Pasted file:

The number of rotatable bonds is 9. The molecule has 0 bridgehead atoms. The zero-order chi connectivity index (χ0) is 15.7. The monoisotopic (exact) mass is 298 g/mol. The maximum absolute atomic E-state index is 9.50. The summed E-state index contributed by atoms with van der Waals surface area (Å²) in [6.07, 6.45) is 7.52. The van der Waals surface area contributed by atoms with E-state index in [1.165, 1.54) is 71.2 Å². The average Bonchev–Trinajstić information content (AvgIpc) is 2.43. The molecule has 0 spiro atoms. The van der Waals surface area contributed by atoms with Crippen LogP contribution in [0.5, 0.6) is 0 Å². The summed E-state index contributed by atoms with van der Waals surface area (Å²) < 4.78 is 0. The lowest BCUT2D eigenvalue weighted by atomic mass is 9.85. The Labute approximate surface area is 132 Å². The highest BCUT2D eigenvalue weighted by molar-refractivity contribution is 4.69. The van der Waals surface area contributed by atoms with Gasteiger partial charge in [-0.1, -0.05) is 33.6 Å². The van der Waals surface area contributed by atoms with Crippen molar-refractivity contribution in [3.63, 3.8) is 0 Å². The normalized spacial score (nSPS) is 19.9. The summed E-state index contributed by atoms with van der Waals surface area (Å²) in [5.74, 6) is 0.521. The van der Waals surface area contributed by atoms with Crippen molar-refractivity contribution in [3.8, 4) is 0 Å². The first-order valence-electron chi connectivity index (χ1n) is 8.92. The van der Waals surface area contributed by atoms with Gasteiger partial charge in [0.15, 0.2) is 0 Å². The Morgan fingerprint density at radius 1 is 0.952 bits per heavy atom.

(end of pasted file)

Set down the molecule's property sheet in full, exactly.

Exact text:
The number of rotatable bonds is 9. The molecule has 0 bridgehead atoms. The zero-order chi connectivity index (χ0) is 15.7. The monoisotopic (exact) mass is 298 g/mol. The maximum absolute atomic E-state index is 9.50. The summed E-state index contributed by atoms with van der Waals surface area (Å²) in [6.07, 6.45) is 7.52. The van der Waals surface area contributed by atoms with E-state index in [1.165, 1.54) is 71.2 Å². The average Bonchev–Trinajstić information content (AvgIpc) is 2.43. The molecule has 0 spiro atoms. The van der Waals surface area contributed by atoms with Crippen LogP contribution in [0.5, 0.6) is 0 Å². The summed E-state index contributed by atoms with van der Waals surface area (Å²) < 4.78 is 0. The lowest BCUT2D eigenvalue weighted by atomic mass is 9.85. The Labute approximate surface area is 132 Å². The highest BCUT2D eigenvalue weighted by molar-refractivity contribution is 4.69. The van der Waals surface area contributed by atoms with Gasteiger partial charge in [-0.1, -0.05) is 33.6 Å². The van der Waals surface area contributed by atoms with Crippen molar-refractivity contribution in [3.63, 3.8) is 0 Å². The normalized spacial score (nSPS) is 19.9. The summed E-state index contributed by atoms with van der Waals surface area (Å²) in [5.74, 6) is 0.521. The van der Waals surface area contributed by atoms with Crippen molar-refractivity contribution in [3.8, 4) is 0 Å². The first-order valence-electron chi connectivity index (χ1n) is 8.92. The van der Waals surface area contributed by atoms with Gasteiger partial charge in [0.15, 0.2) is 0 Å². The Morgan fingerprint density at radius 1 is 0.952 bits per heavy atom.